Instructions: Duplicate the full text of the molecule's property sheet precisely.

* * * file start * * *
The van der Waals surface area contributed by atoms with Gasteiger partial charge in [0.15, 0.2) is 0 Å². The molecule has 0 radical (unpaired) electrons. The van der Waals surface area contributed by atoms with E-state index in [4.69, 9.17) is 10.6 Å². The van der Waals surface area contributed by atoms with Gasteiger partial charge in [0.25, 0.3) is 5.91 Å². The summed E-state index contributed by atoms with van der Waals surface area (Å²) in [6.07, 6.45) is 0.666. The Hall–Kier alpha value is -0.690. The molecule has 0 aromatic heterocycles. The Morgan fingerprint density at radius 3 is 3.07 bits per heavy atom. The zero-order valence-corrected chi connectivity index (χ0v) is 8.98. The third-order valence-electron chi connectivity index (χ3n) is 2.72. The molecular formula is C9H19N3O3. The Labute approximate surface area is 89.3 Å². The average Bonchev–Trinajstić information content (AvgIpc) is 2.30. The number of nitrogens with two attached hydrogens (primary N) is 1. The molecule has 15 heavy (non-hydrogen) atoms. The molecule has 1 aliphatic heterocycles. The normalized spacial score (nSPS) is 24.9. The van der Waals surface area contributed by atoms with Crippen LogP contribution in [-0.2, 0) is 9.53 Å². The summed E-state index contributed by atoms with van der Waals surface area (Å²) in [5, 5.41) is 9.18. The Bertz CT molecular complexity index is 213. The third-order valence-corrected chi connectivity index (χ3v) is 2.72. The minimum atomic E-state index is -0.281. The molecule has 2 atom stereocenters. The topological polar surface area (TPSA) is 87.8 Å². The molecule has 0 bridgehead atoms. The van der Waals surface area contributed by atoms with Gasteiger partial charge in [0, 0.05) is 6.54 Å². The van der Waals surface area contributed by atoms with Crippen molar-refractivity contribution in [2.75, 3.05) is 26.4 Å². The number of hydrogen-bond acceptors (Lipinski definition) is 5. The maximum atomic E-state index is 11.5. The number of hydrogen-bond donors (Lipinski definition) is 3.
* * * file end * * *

The van der Waals surface area contributed by atoms with Gasteiger partial charge in [0.15, 0.2) is 0 Å². The molecule has 0 radical (unpaired) electrons. The van der Waals surface area contributed by atoms with E-state index in [4.69, 9.17) is 10.6 Å². The van der Waals surface area contributed by atoms with Gasteiger partial charge in [0.25, 0.3) is 5.91 Å². The summed E-state index contributed by atoms with van der Waals surface area (Å²) in [6.07, 6.45) is 0.666. The Hall–Kier alpha value is -0.690. The molecule has 0 aromatic heterocycles. The Morgan fingerprint density at radius 3 is 3.07 bits per heavy atom. The zero-order valence-corrected chi connectivity index (χ0v) is 8.98. The third-order valence-electron chi connectivity index (χ3n) is 2.72. The molecular formula is C9H19N3O3. The Labute approximate surface area is 89.3 Å². The average Bonchev–Trinajstić information content (AvgIpc) is 2.30. The number of nitrogens with two attached hydrogens (primary N) is 1. The molecule has 15 heavy (non-hydrogen) atoms. The molecule has 1 aliphatic heterocycles. The normalized spacial score (nSPS) is 24.9. The van der Waals surface area contributed by atoms with Crippen LogP contribution in [-0.2, 0) is 9.53 Å². The summed E-state index contributed by atoms with van der Waals surface area (Å²) in [5, 5.41) is 9.18. The Bertz CT molecular complexity index is 213. The third-order valence-corrected chi connectivity index (χ3v) is 2.72. The minimum atomic E-state index is -0.281. The molecule has 2 atom stereocenters. The topological polar surface area (TPSA) is 87.8 Å². The molecule has 0 bridgehead atoms. The van der Waals surface area contributed by atoms with Gasteiger partial charge in [0, 0.05) is 6.54 Å². The van der Waals surface area contributed by atoms with Crippen molar-refractivity contribution in [2.75, 3.05) is 26.4 Å². The number of hydrogen-bond acceptors (Lipinski definition) is 5. The maximum atomic E-state index is 11.5. The number of hydrogen-bond donors (Lipinski definition) is 3.